It has long been debated the amount of protein the body can digest / process in any given meal (especially among exercise enthusiasts). There is good reason as well. The debate effects practical protein intake recommendations for athletes, cyclists and bodybuilders, through to armature weightlifters and beyond.
Shedding some light on the matter is the A to Z of Nutritional Supplements” series in the British Journal of Sports Medicine (the part on protein was co-authored by no one else but Stuart Phillips). According to the chapter, “current scientific evidence” suggests that :
- daily protein intakes should be higher than the RDA (recommended dietary allowances), to be precise, 1.2-1.6g/kg body weight,
- there should be an emphasis on leucine-rich protein sources
- athletes should consumer multiple servings of 20-25g of protein / protein-rich foods spread equally across the day,
- an extra protein shake should be consumed immediately after your workout
“this should be very effective at allowing repair, remodelling and adaptation, and gains in lean mass in athletes” (Phillips. 2012). Stu’s advice on keeping protein servings to around 20-25g seems to be supported by another study which investigated the anabolic response to eating 113g of lean beef vs. a 340g serve.
The author findings are reported below:
“A 113 g serving of lean beef increased muscle protein synthesis by approximately 50% in both young and older volunteers. Despite a 3-fold increase in protein and energy content, there was no further increase in protein synthesis following ingestion of 340 g of lean beef in either age group. Ingestion of more than 30 g of protein in a single meal does not further enhance the stimulation of muscle protein synthesis in young and elderly” Supplement manufactures seem to have reviewed these studies, for instance, optimum nutrition 100% gold standard whey offers 22g of protein per serve.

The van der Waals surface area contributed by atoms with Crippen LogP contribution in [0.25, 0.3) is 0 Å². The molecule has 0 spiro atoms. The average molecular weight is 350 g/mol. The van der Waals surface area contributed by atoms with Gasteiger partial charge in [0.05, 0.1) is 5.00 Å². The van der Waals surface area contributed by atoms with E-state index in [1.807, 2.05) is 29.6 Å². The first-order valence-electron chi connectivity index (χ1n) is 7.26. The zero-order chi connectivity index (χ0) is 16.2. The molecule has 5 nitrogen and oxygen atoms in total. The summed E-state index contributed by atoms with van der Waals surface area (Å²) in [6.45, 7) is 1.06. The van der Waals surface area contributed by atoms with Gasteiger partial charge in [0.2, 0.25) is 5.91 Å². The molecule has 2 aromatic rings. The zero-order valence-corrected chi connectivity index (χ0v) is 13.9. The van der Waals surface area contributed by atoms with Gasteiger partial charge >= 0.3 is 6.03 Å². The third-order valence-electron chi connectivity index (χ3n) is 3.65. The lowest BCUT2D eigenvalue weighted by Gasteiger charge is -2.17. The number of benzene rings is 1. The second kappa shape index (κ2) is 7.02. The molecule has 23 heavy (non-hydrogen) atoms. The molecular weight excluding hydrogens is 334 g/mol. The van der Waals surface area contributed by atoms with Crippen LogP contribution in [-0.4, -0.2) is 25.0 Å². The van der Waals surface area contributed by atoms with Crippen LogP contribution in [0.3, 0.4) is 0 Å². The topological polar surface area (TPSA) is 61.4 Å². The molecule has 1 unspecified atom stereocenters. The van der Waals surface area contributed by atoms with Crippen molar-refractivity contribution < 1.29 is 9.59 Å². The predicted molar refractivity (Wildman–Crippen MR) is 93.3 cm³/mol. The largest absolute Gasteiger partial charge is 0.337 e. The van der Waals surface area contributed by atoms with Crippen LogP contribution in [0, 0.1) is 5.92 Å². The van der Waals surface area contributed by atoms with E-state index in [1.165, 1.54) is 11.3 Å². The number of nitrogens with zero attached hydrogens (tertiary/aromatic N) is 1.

When it comes to how much protein should be consumed in each sitting there is of course another side to the argument. In a recent research review on whether there is a limit to how much protein the body can use in a single meal, the prominent nutrition expert Alan Aragorn made the following commentary: “Based on the available evidence, it’s false to assume that the body can only use a certain amount of protein per meal.” “The human body is more efficient and effective than we give it credit for. The body will take all the sweet time it needs to effectively digest and absorb just about whatever dose [of protein] you give it.” Alan goes on to outline numerous intermittent fasting studies where subjects participating consume upwards of 100g of protein within a 4 hour window ONLY.
These subjects had more favourable muscle-building indicators than those people spreading ingested protein across a number of meals. So what to believe? Usually (like most things in life) when there are two opposing viewpoints the truth probably lies somewhere in the middle. It is clear now that there is no need to have huge servings of protein every meal (particularly post workout), when we have seen that 20 – 30g will suffice.
That being said, it would be unnecessary to eat a meal every 3 and restrict those feeds to ONLY consume 30g of protein. The take home advice is to consume your protein liberally (and reasonably often), making sure you reach the 1.2-1.6g/kg body weight recommendation across the day.
Article provided by SeriousSupplements , Australia.